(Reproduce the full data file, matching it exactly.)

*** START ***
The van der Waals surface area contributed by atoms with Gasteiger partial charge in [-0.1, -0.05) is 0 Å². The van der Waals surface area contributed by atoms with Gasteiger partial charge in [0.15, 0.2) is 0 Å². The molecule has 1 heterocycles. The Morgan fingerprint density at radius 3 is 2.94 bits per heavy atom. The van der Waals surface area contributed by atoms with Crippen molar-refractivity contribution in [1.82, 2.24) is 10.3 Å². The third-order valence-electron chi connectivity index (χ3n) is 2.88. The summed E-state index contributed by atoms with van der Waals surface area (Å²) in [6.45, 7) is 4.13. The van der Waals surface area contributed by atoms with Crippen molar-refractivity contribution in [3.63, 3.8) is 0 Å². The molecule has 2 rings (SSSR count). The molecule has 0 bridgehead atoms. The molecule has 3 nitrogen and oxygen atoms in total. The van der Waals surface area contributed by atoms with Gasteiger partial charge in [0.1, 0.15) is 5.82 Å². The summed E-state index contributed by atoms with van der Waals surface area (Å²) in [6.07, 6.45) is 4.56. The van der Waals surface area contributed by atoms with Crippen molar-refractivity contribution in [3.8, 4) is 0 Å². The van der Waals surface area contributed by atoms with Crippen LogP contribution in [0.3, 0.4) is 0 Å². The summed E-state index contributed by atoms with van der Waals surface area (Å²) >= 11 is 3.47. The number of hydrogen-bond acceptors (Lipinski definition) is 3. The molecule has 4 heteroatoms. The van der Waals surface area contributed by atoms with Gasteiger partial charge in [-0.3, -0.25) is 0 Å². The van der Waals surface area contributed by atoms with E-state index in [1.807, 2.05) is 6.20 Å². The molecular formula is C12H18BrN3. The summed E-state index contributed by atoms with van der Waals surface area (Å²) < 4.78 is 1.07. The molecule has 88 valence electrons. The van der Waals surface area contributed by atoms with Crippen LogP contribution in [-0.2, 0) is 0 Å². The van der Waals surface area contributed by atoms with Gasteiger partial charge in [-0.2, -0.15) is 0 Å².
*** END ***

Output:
The van der Waals surface area contributed by atoms with Gasteiger partial charge in [-0.1, -0.05) is 0 Å². The van der Waals surface area contributed by atoms with Gasteiger partial charge in [0.15, 0.2) is 0 Å². The molecule has 1 heterocycles. The Morgan fingerprint density at radius 3 is 2.94 bits per heavy atom. The van der Waals surface area contributed by atoms with Crippen molar-refractivity contribution in [1.82, 2.24) is 10.3 Å². The third-order valence-electron chi connectivity index (χ3n) is 2.88. The summed E-state index contributed by atoms with van der Waals surface area (Å²) in [6.45, 7) is 4.13. The van der Waals surface area contributed by atoms with Crippen molar-refractivity contribution in [3.63, 3.8) is 0 Å². The molecule has 2 rings (SSSR count). The molecule has 0 bridgehead atoms. The molecule has 3 nitrogen and oxygen atoms in total. The van der Waals surface area contributed by atoms with Gasteiger partial charge in [0.1, 0.15) is 5.82 Å². The summed E-state index contributed by atoms with van der Waals surface area (Å²) in [6.07, 6.45) is 4.56. The van der Waals surface area contributed by atoms with Crippen molar-refractivity contribution in [3.8, 4) is 0 Å². The van der Waals surface area contributed by atoms with Crippen LogP contribution in [0.3, 0.4) is 0 Å². The summed E-state index contributed by atoms with van der Waals surface area (Å²) >= 11 is 3.47. The number of hydrogen-bond acceptors (Lipinski definition) is 3. The molecule has 4 heteroatoms. The van der Waals surface area contributed by atoms with Gasteiger partial charge in [-0.3, -0.25) is 0 Å². The van der Waals surface area contributed by atoms with E-state index in [1.807, 2.05) is 6.20 Å². The molecular formula is C12H18BrN3. The summed E-state index contributed by atoms with van der Waals surface area (Å²) < 4.78 is 1.07. The molecule has 88 valence electrons. The van der Waals surface area contributed by atoms with Crippen LogP contribution in [-0.2, 0) is 0 Å². The van der Waals surface area contributed by atoms with Gasteiger partial charge in [-0.2, -0.15) is 0 Å².